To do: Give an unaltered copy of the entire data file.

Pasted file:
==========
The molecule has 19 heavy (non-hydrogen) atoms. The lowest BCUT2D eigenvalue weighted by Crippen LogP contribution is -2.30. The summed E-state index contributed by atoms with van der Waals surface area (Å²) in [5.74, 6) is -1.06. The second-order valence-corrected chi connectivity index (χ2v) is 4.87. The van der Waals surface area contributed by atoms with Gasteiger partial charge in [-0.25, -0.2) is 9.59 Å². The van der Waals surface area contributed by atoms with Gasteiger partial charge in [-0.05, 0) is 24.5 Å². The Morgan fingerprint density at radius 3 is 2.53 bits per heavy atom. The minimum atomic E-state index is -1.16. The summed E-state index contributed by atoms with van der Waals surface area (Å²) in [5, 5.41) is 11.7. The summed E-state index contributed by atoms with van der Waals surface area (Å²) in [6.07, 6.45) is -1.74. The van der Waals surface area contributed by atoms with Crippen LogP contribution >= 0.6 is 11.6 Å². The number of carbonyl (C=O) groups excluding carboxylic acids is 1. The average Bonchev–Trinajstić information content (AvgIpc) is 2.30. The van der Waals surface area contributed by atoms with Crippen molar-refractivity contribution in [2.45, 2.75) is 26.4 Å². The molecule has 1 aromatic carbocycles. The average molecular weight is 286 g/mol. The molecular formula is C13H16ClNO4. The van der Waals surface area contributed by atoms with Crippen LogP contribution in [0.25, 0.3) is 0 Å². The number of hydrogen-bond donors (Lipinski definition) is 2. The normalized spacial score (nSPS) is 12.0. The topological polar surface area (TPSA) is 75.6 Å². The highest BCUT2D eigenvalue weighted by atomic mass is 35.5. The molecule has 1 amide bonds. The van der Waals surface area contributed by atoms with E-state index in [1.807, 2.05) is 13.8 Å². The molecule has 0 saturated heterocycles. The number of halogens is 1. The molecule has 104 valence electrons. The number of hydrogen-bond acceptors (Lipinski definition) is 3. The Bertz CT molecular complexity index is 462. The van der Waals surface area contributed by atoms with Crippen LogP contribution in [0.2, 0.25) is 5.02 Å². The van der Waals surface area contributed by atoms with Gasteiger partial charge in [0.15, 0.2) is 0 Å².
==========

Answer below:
The molecule has 19 heavy (non-hydrogen) atoms. The lowest BCUT2D eigenvalue weighted by Crippen LogP contribution is -2.30. The summed E-state index contributed by atoms with van der Waals surface area (Å²) in [5.74, 6) is -1.06. The second-order valence-corrected chi connectivity index (χ2v) is 4.87. The van der Waals surface area contributed by atoms with Gasteiger partial charge in [-0.25, -0.2) is 9.59 Å². The van der Waals surface area contributed by atoms with Gasteiger partial charge in [-0.05, 0) is 24.5 Å². The Morgan fingerprint density at radius 3 is 2.53 bits per heavy atom. The minimum atomic E-state index is -1.16. The summed E-state index contributed by atoms with van der Waals surface area (Å²) in [5, 5.41) is 11.7. The summed E-state index contributed by atoms with van der Waals surface area (Å²) in [6.07, 6.45) is -1.74. The van der Waals surface area contributed by atoms with Crippen LogP contribution >= 0.6 is 11.6 Å². The number of carbonyl (C=O) groups excluding carboxylic acids is 1. The average Bonchev–Trinajstić information content (AvgIpc) is 2.30. The van der Waals surface area contributed by atoms with Crippen molar-refractivity contribution in [2.45, 2.75) is 26.4 Å². The molecule has 1 aromatic carbocycles. The average molecular weight is 286 g/mol. The molecular formula is C13H16ClNO4. The van der Waals surface area contributed by atoms with Crippen LogP contribution in [0.25, 0.3) is 0 Å². The number of hydrogen-bond donors (Lipinski definition) is 2. The normalized spacial score (nSPS) is 12.0. The topological polar surface area (TPSA) is 75.6 Å². The highest BCUT2D eigenvalue weighted by atomic mass is 35.5. The molecule has 1 amide bonds. The van der Waals surface area contributed by atoms with E-state index in [1.807, 2.05) is 13.8 Å². The molecule has 0 saturated heterocycles. The number of halogens is 1. The molecule has 104 valence electrons. The number of hydrogen-bond acceptors (Lipinski definition) is 3. The Bertz CT molecular complexity index is 462. The van der Waals surface area contributed by atoms with Crippen LogP contribution in [0.2, 0.25) is 5.02 Å². The van der Waals surface area contributed by atoms with Gasteiger partial charge in [0.15, 0.2) is 0 Å².